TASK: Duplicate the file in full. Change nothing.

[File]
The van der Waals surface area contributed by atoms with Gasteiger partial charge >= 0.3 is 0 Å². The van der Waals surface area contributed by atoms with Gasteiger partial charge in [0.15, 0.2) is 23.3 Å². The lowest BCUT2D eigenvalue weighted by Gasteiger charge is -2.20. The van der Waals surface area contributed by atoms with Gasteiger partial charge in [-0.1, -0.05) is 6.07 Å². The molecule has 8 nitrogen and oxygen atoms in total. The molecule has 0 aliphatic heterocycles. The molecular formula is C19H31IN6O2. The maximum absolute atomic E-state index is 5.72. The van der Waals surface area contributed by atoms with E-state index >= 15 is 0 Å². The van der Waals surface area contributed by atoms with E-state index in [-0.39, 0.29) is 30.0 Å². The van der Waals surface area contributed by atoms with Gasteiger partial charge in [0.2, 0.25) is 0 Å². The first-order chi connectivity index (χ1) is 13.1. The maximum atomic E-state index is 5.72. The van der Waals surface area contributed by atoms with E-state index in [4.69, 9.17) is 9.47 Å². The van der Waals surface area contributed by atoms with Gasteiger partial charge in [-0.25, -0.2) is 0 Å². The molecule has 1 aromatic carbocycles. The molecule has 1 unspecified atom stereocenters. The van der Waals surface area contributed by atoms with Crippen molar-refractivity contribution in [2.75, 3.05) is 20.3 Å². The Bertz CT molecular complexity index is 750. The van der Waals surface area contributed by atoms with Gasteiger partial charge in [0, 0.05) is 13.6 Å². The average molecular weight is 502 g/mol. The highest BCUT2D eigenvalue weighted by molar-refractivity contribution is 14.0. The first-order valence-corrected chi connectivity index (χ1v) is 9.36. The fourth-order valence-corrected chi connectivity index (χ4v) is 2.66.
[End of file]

The van der Waals surface area contributed by atoms with Gasteiger partial charge >= 0.3 is 0 Å². The van der Waals surface area contributed by atoms with Gasteiger partial charge in [0.15, 0.2) is 23.3 Å². The lowest BCUT2D eigenvalue weighted by Gasteiger charge is -2.20. The van der Waals surface area contributed by atoms with Gasteiger partial charge in [-0.1, -0.05) is 6.07 Å². The molecule has 8 nitrogen and oxygen atoms in total. The molecule has 0 aliphatic heterocycles. The molecular formula is C19H31IN6O2. The maximum absolute atomic E-state index is 5.72. The van der Waals surface area contributed by atoms with E-state index >= 15 is 0 Å². The van der Waals surface area contributed by atoms with E-state index in [-0.39, 0.29) is 30.0 Å². The van der Waals surface area contributed by atoms with Gasteiger partial charge in [0.2, 0.25) is 0 Å². The first-order chi connectivity index (χ1) is 13.1. The maximum atomic E-state index is 5.72. The van der Waals surface area contributed by atoms with E-state index in [4.69, 9.17) is 9.47 Å². The van der Waals surface area contributed by atoms with Gasteiger partial charge in [-0.25, -0.2) is 0 Å². The molecule has 1 aromatic carbocycles. The molecule has 1 unspecified atom stereocenters. The van der Waals surface area contributed by atoms with Crippen molar-refractivity contribution in [2.75, 3.05) is 20.3 Å². The Bertz CT molecular complexity index is 750. The van der Waals surface area contributed by atoms with Gasteiger partial charge in [0, 0.05) is 13.6 Å². The average molecular weight is 502 g/mol. The highest BCUT2D eigenvalue weighted by molar-refractivity contribution is 14.0. The first-order valence-corrected chi connectivity index (χ1v) is 9.36. The fourth-order valence-corrected chi connectivity index (χ4v) is 2.66.